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People are already telling you that eighteen is not too old to learn programming. And they are correct. People start at forty and fifty.

I have a different point to make.

There will always be someone smarter than you. Someone who started younger, learned faster, accomplished more. They're smarter than you are now, and they'll probably always be smarter than you.

Just get used to that as quickly as possible and move on with your life.

Now, in fact it is easy to be the world-champion of something if you qualify it enough. (I probably still hold the world record for building an efficient triangular planar semiconductor ring laser, for example. Nobody cares. Least of all me.) If you insist on occupying the top of some hill on this earth, you can always find a way to build that hill. The easiest way is to build it in your own mind. Don't laugh: People find genuine, lifetime happiness by doing that.

And it is true that genius is ill-defined, and that if you define it by a specific criterion, and then win that criterion, many people still won't accept that you're the biggest genius, because, hey, it's only chess. Or Jeopardy. Or music. Or literature. Or astrophysics.

And it is probably true that, even if you could become the biggest genius in history, no contest, you've won, you're the proverbial Einstein… you'd find it to be a big letdown. You'd feel just as confused as ever. You'd just be confused about harder problems. And meanwhile you'd find yourself surrounded by people who do not understand the most basic and obvious things.

But, no, these weak forms of my argument will not make you strong enough. I want to make you very strong, so I want you to visualize the person who is better than you in every way, and also twelve years old. And then I want you to get used to the existence of this person. And get on with your life.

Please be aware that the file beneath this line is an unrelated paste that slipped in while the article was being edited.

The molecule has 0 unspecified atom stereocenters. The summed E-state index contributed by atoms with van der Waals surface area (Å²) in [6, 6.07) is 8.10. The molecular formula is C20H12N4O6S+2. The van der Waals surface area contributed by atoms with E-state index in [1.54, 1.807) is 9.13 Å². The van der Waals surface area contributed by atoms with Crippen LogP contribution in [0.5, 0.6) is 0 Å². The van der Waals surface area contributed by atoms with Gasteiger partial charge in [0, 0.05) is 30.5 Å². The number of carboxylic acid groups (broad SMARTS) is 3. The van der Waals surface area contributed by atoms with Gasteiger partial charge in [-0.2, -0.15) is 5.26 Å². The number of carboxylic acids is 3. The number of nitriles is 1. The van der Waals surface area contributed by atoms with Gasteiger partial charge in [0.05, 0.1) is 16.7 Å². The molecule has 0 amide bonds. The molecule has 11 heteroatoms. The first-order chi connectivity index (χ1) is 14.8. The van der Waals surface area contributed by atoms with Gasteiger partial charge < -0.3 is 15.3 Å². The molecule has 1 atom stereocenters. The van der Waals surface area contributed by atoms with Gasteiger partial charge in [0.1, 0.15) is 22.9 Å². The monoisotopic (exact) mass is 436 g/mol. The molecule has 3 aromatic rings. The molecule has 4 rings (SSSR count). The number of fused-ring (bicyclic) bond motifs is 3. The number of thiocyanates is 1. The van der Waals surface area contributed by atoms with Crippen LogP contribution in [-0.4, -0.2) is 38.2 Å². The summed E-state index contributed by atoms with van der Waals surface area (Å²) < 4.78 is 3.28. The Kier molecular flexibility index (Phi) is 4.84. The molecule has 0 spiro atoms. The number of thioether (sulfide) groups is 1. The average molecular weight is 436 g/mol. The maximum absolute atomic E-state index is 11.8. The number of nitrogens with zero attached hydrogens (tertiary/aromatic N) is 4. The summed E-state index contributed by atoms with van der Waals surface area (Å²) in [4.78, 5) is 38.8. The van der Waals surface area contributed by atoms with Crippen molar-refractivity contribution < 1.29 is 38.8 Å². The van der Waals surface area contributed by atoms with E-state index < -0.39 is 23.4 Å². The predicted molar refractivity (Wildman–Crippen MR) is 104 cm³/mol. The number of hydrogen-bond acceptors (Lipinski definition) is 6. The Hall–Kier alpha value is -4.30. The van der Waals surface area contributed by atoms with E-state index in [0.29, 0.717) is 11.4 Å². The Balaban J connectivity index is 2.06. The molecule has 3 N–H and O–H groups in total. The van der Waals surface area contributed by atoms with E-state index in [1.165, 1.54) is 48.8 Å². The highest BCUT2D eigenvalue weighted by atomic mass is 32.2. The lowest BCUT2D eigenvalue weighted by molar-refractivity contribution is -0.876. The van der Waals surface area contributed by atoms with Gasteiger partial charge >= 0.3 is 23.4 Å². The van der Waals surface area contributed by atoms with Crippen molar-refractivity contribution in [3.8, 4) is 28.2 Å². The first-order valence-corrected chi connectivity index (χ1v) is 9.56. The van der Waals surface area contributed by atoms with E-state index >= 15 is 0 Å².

Because other people's genius is not a problem. (Indeed, it's often really handy: Geniuses and prodigies can be good people to know. They do strange and wonderful things. It is fun to be their fan. It can be really fun to be on their team. This is a big reason why I live near MIT.)

If someone else's genius is a problem, it is probably not your problem.


When I was eighteen I was a fairly good math student. I enjoyed high-school math competitions, like the AHSME. I did pretty well. One year, based on my statewide ranking on the AHSME, I got invited to join a team of the top math students from my state to compete against an all-state team from another state.

This was one of the most valuable experiences of my life and I heartily endorse it. Because here's what happened: I got my ass handed to me. My teammates were freakishly smart. It turns out that the distribution of math-contest talent is not at all normal, and that being in the top 1% of contest-takers doesn't mean that you're within hailing distance of the top 0.5%. Oh, no.

As I remember it, one of the people on the trip wasn't an official member of our team. He was too young to compete, but was tagging along for fun. I think he might have been twelve. He was a better contest-problem mathematician at twelve than I've ever been in my life, that's for sure.

So what happened? As I remember, I had fun at the competition. I spent the time doing what amounted to janitorial work for the power-solvers at the head of our team: Filling in obvious missing steps, sharpening pencils, whatever. I don't remember. What I remember is that I got to hang around people who really liked math. And then I went home and kept on liking math, but stopped worrying about whether or not I was going to be the second coming of Galois, because I obviously was not.